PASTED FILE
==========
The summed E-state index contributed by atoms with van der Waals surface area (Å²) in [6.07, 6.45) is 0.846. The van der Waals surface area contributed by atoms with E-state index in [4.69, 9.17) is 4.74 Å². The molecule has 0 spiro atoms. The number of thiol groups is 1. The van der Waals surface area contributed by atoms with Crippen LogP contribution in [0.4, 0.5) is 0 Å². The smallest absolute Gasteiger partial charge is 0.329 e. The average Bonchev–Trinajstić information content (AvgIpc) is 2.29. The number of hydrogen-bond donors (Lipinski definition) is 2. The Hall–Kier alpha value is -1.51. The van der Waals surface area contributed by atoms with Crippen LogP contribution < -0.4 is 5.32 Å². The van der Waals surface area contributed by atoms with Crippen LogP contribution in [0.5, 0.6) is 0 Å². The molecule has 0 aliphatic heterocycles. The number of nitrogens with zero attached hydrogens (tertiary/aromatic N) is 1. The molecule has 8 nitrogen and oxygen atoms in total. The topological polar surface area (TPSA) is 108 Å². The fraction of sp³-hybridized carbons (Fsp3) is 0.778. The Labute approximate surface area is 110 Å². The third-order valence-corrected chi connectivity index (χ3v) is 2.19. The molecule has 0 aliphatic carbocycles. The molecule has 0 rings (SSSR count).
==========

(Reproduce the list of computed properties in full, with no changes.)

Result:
The summed E-state index contributed by atoms with van der Waals surface area (Å²) in [6.07, 6.45) is 0.846. The van der Waals surface area contributed by atoms with E-state index in [4.69, 9.17) is 4.74 Å². The molecule has 0 spiro atoms. The number of thiol groups is 1. The van der Waals surface area contributed by atoms with Crippen LogP contribution in [0.4, 0.5) is 0 Å². The smallest absolute Gasteiger partial charge is 0.329 e. The average Bonchev–Trinajstić information content (AvgIpc) is 2.29. The number of hydrogen-bond donors (Lipinski definition) is 2. The Hall–Kier alpha value is -1.51. The van der Waals surface area contributed by atoms with Crippen LogP contribution < -0.4 is 5.32 Å². The van der Waals surface area contributed by atoms with Crippen LogP contribution in [0.5, 0.6) is 0 Å². The molecule has 0 aliphatic heterocycles. The number of nitrogens with zero attached hydrogens (tertiary/aromatic N) is 1. The molecule has 8 nitrogen and oxygen atoms in total. The topological polar surface area (TPSA) is 108 Å². The fraction of sp³-hybridized carbons (Fsp3) is 0.778. The Labute approximate surface area is 110 Å². The third-order valence-corrected chi connectivity index (χ3v) is 2.19. The molecule has 0 aliphatic carbocycles. The molecule has 0 rings (SSSR count).